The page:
This year, the idea of immortality has been in my life. This time around, I’ve taken a different perspective on the idea. One of the angles I’ve been contemplating is describing an immortal life after death. What does that mean? Basically, I’ve been considering what an immortal life, after mortal life, would be like. I think one important question is; how would I exist after mortal life? The reason I ask that question, is because I don’t believe we continue to exist in a humanoid form. And that is where the real problem exists.
The Christian thought on immortal life is that we exist as humans in either heaven or hell. However, in philosophies of reincarnation, we may exist as any form. In one life we may be an insect or animal and in another we are humans. It’s interesting that it’s not the form of the physical body that exists immortally but the soul. Whereas in Christian thought, the soul has a human form. Does that matter?
In metaphysics there is much discussion about consciousness. Dean Radin is one of the leading researchers examining the effects of consciousness in the universe. It’s a fascinating area of study. It’s also a source of many questions. One of the most fundamental is; is consciousness the eternal soul? To understand the answer to that question we have to question the nature of the soul. Fundamental to that understanding is understanding the form of the soul. Does the soul have a form like the Christians think or is it formless and able to take any form?
Beyond the question of form is a question of the power of consciousness. What I mean to ask is; does consciousness have the ability to create its own form? To take that idea further, I could ask; does consciousness have the ability to create the environment around it, or can it create other forms external to itself? But, in terms of immortality for the human soul, can consciousness create its own form first?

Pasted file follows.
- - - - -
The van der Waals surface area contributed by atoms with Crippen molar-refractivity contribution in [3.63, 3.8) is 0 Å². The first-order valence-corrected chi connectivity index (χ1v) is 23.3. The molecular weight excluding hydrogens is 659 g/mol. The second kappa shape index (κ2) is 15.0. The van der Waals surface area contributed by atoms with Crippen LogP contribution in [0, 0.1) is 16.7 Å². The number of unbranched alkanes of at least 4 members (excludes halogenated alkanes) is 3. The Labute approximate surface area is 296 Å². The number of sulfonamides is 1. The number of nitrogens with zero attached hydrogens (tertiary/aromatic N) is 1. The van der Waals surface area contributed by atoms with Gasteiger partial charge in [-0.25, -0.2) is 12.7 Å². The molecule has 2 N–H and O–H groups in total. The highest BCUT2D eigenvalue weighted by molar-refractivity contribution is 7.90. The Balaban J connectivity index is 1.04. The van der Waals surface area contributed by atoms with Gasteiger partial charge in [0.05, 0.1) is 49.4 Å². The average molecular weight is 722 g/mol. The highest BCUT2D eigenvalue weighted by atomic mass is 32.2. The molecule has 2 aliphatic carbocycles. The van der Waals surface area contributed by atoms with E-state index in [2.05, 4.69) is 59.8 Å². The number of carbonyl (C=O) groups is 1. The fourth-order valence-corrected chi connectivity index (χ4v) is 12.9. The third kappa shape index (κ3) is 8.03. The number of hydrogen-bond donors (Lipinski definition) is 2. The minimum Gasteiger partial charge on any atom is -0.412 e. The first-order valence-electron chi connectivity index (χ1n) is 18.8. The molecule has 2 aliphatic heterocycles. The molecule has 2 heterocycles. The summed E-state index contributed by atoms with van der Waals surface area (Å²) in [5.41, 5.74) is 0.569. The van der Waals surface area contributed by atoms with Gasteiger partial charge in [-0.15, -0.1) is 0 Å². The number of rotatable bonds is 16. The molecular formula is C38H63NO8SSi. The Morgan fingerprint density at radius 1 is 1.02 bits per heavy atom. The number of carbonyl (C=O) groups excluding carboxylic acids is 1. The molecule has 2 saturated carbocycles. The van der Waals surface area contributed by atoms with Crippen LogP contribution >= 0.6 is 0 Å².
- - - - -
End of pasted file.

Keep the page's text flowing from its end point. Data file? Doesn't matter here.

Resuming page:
Maybe this is the lesson from the story of God. God came into existence through its own will. It created its own form. Then, it created the rest of existence. If we replace God with consciousness maybe that’s how we can understand the lesson. Consciousness created itself through its own awareness. Once aware of itself it gave itself form and went on to create its environment. But, this simple perspective ignores the influence of outside factors.
The Gnostic creation story claims that the god of this world isn’t the true God of all. It claims that we were created by the false god but have a spark of the true God. Its arguable that the spark of the true God is consciousness. Thus, the means to escaping this existence is through the spark of the true God, or through our own consciousness. To put the idea another way, without gods, we exist in someone else’s reality and we can’t escape until we develop our own ability to create our own existence. We must become gods in our own right.
So, I’m way out in a field now. Let’s go back to the original question of immortality. While I think it’s possible that our immortal form could be human, I don’t believe that’s set in stone. I think we have the power to create our own unique forms and probably change those forms at will. But, it’s not the mortal material body that exists eternally, it’s our consciousness. However, while our consciousness has the ability to give form to ourselves and to our environment, we are also influenced by the consciousness of others. Does that make those other consciousnesses gods?
What about our influence on other consciousnesses? At what point does a consciousness start to influence others? Assuming there is influence; at what level of influence would we consider a consciousness god-like? But, let’s save some of these thoughts for other articles.
There is much more to contemplate about god, consciousness, immortality, existence and so on. That will have to wait for another time. I could go on for much longer but I’ll save that for more articles! I hope this article has caused you to ask new questions and maybe open some new angles for your own contemplation. Until next time.